Religion at Burning Man Festival

Aaron Logan is licensed under CC BY-2.0

Burning Man event concludes with the burning of a temple as attendees reflect, chant and pray.

The 2016 Burning Man Festival concluded on Sunday evening with the burning of the 80-ft Temple, which followed the Burning of the Man on Saturday. A wave of silent, solemn and serious awe swept over the crowd as they watched the temple burning to the ground, sending leaping tongues of flame to the skies which represented the rising of so many hopes, prayers and wishes into the Unknown.

This year's Burning Man event was organized under the directions of a “Leonardo Da Vinci's Workshop theme.” Approximately 70,000 people attended the event. In keeping with the theme, the effigy burned was a large-scale interpretation of Da Vinci's Vitruvian Man, complete with gears and a wheel base that would allow the visitors to rotate the effigy.

#Sunset by the #temple #zen #burningman #peace

A photo posted by SD Mossalli (@mr_sdm_) on

The temple burn was a beautiful finish to an amazing #burningman ❤️ . . . #burning #blackrockcity #temple #playa #brc #industwetrust

A photo posted by Festival Images-Jacob Avanzato (@jacobiat) on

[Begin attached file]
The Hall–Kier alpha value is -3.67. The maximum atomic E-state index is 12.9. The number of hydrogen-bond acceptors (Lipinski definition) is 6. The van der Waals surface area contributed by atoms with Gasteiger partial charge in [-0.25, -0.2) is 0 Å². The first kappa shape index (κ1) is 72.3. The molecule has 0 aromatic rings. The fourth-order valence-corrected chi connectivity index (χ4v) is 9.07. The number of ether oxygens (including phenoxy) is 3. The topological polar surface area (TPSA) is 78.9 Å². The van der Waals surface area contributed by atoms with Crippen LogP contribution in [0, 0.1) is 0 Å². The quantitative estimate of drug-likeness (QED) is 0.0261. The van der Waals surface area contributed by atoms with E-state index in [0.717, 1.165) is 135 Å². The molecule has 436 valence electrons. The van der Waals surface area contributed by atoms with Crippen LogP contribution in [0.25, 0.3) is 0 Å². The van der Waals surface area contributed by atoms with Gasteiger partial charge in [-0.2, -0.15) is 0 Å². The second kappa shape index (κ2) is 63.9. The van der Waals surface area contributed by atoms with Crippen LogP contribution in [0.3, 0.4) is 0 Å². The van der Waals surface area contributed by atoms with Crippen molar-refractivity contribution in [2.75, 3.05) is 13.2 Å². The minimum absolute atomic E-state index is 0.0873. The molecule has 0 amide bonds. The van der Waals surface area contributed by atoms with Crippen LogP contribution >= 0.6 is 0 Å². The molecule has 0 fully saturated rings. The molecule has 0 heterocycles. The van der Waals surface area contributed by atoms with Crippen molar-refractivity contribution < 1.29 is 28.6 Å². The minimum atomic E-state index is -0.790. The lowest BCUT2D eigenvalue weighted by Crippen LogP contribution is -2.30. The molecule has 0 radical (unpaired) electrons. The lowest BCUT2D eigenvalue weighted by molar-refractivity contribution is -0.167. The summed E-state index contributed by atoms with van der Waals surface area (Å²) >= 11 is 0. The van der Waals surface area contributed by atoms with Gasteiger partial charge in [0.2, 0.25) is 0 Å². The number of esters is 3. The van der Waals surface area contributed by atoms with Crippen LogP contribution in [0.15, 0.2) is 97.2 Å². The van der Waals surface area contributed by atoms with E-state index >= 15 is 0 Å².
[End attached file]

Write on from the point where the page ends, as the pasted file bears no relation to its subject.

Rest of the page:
The Burning Man event is a celebration of radicalism and free-thinking. As such, the event sees a massive gathering of free-thinkers, artists, and musicians. Basically anybody who dares to think outside the societal norms and rules. It began in 1986, with an eight-foot effigy burnt in the presence of about 20 people, organized as an echo of the summer solstice bonfire ritual that has existed much before. Ever since Larry Harvey and Jerry James began the tradition of burning the effigy that year, the event has been held regularly every year as a celebration of art, guided by ten principles that speak of “radical inclusion.” The event is now organized by the non-profit organization, The Burning Man Project.

Critics say that this custom is just another form of religion. Atheists insist that though this event celebrates a radical departure from traditional religious thought, the custom is taking on a religious appearance with a temple, a deity-figure (the burning man), shared beliefs and other such things that they describe as being “religious.” This is also fueled by the participants placing letters, notes and the ashes of their loved ones inside the temple. The wait for the appearance of the crescent moon to burn the temple also reflects religious expressions.

Participants describe the temple as a place of “sanctuary, safety and hope” as it stands as to honor the departed, what has been lost and to give comfort to the “grieving.” As such, the burning of the temple gives the participants that, as the flames consume their letters, notes and unsaid thoughts and feelings.

As the temple finally crumbles and falls to the ground, participants celebrate with cheers, laughter, tears and by saying positive, love-filled words to each other.

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